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Journal Article

Inversions of synthetic umbral flashes: Effects of scanning time on the inferred atmospheres


Przybylski,  D.
Department Sun and Heliosphere, Max Planck Institute for Solar System Research, Max Planck Society;
Max Planck Research Group in Solar and Stellar Magnetic Activity (Mag Activity) – SOLSTAR, Max Planck Institute for Solar System Research, Max Planck Society;

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Felipe, T., Socas-Navarro, H., & Przybylski, D. (2018). Inversions of synthetic umbral flashes: Effects of scanning time on the inferred atmospheres. Astronomy and Astrophysics, 614: A73. doi:10.1051/0004-6361/201732169.

Cite as: https://hdl.handle.net/21.11116/0000-0003-B6C1-5
Context. The use of instruments that record narrowband images at selected wavelengths is a common approach in solar observations. They allow scanning of a spectral line by sampling the Stokes profiles with two-dimensional images at each line position, but require a compromise between spectral resolution and temporal cadence. The interpretation and inversion of spectropolarimetric data generally neglect changes in the solar atmosphere during the scanning of line profiles.

Aims. We evaluate the impact of the time-dependent acquisition of various wavelengths on the inversion of spectropolarimetric profiles from chromospheric lines during umbral flashes.

Methods. Numerical simulations of nonlinear wave propagation in a sunspot model were performed with the code MANCHA. Synthetic Stokes parameters in the Ca II 8542 Å line in NLTE were computed for an umbral flash event using the code NICOLE. Artificial profiles with the same wavelength coverage and temporal cadence from reported observations were constructed and inverted. The inferred atmospheric stratifications were compared with the original simulated models.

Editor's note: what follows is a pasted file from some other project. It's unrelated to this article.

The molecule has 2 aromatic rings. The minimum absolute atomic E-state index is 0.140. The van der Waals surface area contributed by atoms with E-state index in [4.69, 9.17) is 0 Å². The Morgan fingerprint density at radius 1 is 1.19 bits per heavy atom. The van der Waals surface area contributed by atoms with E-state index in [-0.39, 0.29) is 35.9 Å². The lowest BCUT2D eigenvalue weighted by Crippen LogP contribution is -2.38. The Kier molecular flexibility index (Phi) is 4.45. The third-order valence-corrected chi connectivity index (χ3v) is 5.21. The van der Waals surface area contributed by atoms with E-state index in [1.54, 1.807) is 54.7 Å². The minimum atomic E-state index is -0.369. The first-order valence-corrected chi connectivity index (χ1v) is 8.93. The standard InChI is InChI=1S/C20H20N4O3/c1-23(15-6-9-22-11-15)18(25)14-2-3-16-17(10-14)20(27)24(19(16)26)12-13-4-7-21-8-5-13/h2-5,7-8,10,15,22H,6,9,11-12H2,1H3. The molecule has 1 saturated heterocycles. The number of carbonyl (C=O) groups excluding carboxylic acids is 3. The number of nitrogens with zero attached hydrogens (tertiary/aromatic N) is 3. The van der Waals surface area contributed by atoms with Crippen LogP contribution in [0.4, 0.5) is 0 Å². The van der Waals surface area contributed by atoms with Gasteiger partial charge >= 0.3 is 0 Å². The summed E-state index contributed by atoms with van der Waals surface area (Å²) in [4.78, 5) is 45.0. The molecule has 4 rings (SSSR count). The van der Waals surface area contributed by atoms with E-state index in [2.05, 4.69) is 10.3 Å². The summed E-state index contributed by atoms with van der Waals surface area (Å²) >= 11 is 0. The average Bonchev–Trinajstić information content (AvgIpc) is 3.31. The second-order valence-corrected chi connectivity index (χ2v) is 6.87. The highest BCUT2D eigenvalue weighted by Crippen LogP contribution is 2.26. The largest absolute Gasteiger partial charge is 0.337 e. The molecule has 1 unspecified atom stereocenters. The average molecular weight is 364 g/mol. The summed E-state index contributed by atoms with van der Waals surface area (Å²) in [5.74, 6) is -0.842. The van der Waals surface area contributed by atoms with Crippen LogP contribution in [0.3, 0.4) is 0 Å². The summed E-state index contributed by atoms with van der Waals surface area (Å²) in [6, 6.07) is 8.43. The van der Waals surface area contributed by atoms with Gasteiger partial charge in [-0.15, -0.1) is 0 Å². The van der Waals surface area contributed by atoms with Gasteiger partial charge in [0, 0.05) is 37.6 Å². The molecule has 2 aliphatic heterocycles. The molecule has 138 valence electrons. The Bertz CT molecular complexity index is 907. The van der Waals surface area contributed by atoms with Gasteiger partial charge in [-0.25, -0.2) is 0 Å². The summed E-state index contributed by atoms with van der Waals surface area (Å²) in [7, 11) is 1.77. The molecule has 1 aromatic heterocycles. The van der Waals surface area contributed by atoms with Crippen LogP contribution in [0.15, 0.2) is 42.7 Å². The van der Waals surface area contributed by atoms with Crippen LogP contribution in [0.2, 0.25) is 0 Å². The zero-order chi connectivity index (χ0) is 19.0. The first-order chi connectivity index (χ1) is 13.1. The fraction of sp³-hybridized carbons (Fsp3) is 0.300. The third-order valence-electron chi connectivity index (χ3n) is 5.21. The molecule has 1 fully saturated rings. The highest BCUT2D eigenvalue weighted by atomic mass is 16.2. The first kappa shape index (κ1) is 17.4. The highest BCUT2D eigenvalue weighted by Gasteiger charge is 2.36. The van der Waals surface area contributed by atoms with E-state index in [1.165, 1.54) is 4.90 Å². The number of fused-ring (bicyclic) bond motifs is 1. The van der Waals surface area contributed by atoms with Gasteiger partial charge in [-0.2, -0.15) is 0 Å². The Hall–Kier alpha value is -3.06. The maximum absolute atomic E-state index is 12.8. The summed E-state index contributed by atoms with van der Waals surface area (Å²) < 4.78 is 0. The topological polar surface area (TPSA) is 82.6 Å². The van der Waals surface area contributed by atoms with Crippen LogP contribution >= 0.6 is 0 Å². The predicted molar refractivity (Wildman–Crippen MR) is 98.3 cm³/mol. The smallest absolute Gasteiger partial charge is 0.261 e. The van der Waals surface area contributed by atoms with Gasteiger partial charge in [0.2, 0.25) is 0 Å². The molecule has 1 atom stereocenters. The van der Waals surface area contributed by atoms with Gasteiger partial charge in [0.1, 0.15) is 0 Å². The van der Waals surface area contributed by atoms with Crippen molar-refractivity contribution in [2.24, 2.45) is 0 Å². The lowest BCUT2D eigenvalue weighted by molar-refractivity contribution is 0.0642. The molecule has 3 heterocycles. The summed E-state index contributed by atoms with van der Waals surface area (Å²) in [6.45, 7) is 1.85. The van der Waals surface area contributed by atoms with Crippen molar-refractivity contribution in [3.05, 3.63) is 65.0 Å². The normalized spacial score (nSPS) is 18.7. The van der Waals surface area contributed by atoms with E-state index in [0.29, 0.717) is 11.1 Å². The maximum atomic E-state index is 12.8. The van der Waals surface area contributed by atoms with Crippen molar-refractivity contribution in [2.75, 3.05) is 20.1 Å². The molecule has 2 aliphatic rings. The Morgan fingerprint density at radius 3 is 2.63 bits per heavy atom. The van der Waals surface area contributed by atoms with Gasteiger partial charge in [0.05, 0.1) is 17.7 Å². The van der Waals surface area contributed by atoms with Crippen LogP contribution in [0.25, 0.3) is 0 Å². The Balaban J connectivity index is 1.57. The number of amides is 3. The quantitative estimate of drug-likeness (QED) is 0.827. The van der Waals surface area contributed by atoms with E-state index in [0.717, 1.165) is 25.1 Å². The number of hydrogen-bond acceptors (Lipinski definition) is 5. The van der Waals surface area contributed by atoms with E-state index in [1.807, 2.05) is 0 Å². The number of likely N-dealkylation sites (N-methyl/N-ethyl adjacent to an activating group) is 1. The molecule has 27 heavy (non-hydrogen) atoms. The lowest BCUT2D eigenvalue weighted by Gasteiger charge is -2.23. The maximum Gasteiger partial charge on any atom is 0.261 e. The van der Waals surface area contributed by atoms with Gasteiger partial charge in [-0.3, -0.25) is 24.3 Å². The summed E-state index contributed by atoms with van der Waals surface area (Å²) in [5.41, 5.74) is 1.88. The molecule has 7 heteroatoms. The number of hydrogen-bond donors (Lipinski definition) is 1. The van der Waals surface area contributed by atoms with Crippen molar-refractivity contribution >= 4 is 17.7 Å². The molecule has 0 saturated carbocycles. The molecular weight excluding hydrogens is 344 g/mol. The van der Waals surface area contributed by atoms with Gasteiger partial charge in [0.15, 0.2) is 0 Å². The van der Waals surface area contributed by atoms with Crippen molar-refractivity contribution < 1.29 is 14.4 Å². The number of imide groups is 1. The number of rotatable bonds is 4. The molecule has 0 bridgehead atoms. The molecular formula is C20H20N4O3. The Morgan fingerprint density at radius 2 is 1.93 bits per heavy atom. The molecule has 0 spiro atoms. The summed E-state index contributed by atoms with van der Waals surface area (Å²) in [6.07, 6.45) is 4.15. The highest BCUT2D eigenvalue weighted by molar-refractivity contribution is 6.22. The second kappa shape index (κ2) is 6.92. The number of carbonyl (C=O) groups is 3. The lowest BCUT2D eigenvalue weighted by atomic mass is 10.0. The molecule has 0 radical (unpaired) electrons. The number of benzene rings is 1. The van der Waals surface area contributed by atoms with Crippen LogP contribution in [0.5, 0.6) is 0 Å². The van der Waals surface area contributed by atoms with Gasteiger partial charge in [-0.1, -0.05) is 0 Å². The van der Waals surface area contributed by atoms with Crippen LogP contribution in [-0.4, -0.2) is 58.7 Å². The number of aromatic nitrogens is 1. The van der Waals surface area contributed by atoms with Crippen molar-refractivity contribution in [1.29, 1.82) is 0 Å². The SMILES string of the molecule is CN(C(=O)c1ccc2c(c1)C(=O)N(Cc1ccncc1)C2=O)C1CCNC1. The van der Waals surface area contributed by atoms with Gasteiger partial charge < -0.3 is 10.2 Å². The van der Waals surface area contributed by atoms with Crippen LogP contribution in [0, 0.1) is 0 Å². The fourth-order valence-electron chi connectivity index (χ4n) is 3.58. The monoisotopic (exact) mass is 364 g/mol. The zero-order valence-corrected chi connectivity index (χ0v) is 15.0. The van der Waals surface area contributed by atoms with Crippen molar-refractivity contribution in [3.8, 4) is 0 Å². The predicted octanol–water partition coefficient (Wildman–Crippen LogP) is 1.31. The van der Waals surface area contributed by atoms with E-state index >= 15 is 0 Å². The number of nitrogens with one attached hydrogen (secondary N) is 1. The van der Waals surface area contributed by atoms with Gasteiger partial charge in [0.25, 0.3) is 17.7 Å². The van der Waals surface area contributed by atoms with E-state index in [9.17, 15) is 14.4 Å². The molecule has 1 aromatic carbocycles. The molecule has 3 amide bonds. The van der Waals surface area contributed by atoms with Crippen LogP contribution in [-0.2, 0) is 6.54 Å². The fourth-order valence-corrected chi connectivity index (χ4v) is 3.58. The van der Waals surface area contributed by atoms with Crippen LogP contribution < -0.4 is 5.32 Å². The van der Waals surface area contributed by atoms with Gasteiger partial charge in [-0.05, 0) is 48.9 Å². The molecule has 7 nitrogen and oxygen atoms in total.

Results. The inferred atmospheres provide a reasonable characterization of the thermodynamic properties of the atmosphere during most of the phases of the umbral flash. The Stokes profiles present apparent wavelength shifts and other spurious deformations at the early stages of the flash, when the shock wave reaches the formation height of the Ca II 8542 Å line. These features are misinterpreted by the inversion code, which can return unrealistic atmospheric models from a good fit of the Stokes profiles. The misguided results include flashed atmospheres with strong downflows, even though the simulation exhibits upflows during the umbral flash, and large variations in the magnetic field strength.

Conclusions. Our analyses validate the inversion of Stokes profiles acquired by sequentially scanning certain selected wavelengths of a line profile, even in the case of rapidly changing chromospheric events such as umbral flashes. However, the inversion results are unreliable during a short period at the development phase of the flash.